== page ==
How to Become a Nurse in Vermont

All nursing licenses in Vermont are awarded by the Vermont Board of Nursing, an 11-member board that enforces all applicable laws in the state. Vermont is the state with the highest number of nurses per capita, as there are 21.3 nurses for every 1,000 people (the national average is just 12.8 nurses to 1,000 people).

Aspiring nurses in Vermont have a variety of options for nursing school and can learn about the licensing requirements for licensed nursing assistants (LNAs), licensed practical nurses (LPNs), registered nurses (RNs), and advanced practice registered nurses (APRNs) below.

How to Get a Licensed Nursing Assistant (LNA) License in Vermont

In Vermont, nursing assistants are called Licensed Nursing Assistants (LNAs). Students can apply to earn their Vermont nursing license through either examination or endorsement. The examination method is for students and those new to the profession and will require them to fill out an online application and send in a $20 processing fee. Those who went to school in a different state must have their education program send a Nursing Assistant Verification of Education form to the Vermont Board of Nursing; students who completed an approved Vermont nursing education program need their school to send a Nursing Student Applicant for LNA Education form. After sending in these forms, the Vermont Board of Nursing will review the documents and then issue the applicant authorization to take the National Nurse Aide Assessment Program (NNAAP) exam, which they must pass.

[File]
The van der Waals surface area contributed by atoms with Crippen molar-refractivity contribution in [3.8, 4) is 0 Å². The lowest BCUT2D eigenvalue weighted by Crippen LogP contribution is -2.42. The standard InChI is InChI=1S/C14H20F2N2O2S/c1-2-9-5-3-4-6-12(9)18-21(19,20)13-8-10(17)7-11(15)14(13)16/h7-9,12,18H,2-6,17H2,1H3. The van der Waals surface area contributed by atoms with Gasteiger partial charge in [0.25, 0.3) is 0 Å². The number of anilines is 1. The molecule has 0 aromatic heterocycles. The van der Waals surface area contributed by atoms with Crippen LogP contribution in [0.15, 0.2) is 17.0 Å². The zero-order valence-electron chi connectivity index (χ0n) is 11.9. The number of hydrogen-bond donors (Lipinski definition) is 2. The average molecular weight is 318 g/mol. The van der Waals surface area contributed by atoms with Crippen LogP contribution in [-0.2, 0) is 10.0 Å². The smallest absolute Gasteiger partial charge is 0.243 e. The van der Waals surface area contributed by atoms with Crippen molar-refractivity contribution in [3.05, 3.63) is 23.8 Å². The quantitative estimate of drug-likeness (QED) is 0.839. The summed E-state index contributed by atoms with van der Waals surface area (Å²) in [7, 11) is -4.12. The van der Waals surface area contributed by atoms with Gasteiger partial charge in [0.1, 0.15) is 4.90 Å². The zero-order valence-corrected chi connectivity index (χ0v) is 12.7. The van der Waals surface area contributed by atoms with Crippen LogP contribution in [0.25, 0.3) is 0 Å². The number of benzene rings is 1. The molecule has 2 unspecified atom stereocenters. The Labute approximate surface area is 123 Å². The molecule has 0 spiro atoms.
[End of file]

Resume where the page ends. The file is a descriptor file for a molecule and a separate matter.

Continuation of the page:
Licensure by endorsement is for professionals who already have a CNA or LNA license in another state. They must submit the same application form and fee, as well as a list of all states where they are currently licensed. They will also need to have verification of their original license as well as their current license. The one stipulation is that they must have worked at least 50 days during the last two years.

Renewing a Vermont LNA license must be done biennially. LNAs must submit an online renewal application along with a fee of $45 as well as documentation of working at least 50 days since their last renewal.

How to Get a Licensed Practical Nurse (LPN) License in Vermont